Battlestar Galactica

 

" Battlestar Galactica is known for raising thought-provoking questions on ultimate morality, the role of women, martial law, artificial intelligence, power and corruption, spirituality, and, most of all, what it means to be human."

 

 We were pretty hard on network TV audiences in "Your Show Is Too Cerebral", so we thought we would try to present a "more cerebral" example of American television.

A TV series that is widely considered the best science fiction show to date is the last full incarnation of Battlestar Galactica. Although the series started out on ABC, it soon moved to a more specialized (cerebral?) outlet.

The show has a long, disconnected and controversial history which we won't go into, but suffice to say, it's more recent incarnation (2004 to 2009) starring Edward James Olmos (as opposed to Lorne Greene, who was in the 1978 series), takes a bit of "smarts" to fully appreciate.

Those who see it as only "space battles" completely miss the point -- a point that is layers deep.  The layers are explored in books written by respected scholars.*

 Battlestar Galactica

If the above photo offends you, you will probably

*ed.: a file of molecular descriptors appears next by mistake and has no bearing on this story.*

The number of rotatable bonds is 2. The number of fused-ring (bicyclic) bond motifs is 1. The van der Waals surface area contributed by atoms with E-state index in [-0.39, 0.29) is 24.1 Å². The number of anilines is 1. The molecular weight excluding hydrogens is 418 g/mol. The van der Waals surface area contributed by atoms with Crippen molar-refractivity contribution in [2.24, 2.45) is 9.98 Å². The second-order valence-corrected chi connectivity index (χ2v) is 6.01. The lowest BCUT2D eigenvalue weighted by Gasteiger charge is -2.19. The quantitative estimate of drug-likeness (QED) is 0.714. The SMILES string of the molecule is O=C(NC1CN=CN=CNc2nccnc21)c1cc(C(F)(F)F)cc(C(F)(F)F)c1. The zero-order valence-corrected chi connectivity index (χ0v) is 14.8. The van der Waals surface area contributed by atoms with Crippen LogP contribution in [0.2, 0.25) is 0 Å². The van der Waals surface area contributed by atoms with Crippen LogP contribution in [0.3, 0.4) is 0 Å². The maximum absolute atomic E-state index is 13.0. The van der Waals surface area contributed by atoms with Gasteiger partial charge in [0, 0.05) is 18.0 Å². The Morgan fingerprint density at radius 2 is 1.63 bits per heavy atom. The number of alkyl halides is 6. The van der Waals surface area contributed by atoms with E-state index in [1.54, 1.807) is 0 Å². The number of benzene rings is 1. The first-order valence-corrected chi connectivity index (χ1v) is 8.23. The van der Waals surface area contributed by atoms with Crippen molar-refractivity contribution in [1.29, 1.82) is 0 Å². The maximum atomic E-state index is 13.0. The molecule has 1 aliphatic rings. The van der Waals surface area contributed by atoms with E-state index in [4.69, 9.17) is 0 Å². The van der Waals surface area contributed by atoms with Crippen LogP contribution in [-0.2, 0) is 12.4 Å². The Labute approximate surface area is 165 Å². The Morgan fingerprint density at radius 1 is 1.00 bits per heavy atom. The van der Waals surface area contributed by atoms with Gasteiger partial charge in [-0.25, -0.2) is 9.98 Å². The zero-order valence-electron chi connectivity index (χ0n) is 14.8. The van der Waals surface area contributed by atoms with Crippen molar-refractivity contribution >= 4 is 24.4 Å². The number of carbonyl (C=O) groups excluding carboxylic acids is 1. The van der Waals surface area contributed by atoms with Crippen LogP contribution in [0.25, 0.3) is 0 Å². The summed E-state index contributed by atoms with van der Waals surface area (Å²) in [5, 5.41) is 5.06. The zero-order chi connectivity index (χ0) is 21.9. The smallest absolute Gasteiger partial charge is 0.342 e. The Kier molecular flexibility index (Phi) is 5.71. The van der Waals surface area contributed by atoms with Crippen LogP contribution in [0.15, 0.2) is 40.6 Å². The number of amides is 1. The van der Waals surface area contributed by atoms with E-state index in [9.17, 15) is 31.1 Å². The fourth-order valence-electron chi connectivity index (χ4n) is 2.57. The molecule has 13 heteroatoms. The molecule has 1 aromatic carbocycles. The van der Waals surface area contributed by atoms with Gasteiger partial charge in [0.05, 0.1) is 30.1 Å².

not be comfortable with the series.

The show is no longer on the air anywhere that I know of, so the only way you are going to see it is by buying new or used DVDs, or from some source such as Netflix (No commercial interruptions!) or HuLu.

There are a number of Internet sites still devoted to the series and there have been a half-dozen books written on it.

" Battlestar Galactica was voted TV Show of the Year by Time magazine, and it also received a Peabody Award, an unprecedented achievement for a sci-fi show."

 

Before you order any DVDs be aware that there is controversy surrounding the sequence and supplier of the DVDs. You might want to read some of the customer reviews at Amazon.com to sort this out.

If you are really tired of bland, 6th grade level, lowest-common denominator network television, and you are ready to stretch your mind around some thought-provoking moral and philosophical dilemmas, this is a possibility.

The series was expensive to produce, it's rather "cerebral," it's open to many interpretations, and it has had to weather some lawsuits, so we may never seen anything like it again. 

Based on my personal experience, you have to see Battlestar Galactica series more than once to catch the underlying messages.  


* Just two that I'm familiar with are So Say We All, edited by Richard Hatch, and Battlestar Galactica and Philosophy: Knowledge Here Begins by Jason-T.-Eberl.  These are not "picture books," they get into some very meaty reflections on the series.

-Ron Whittaker


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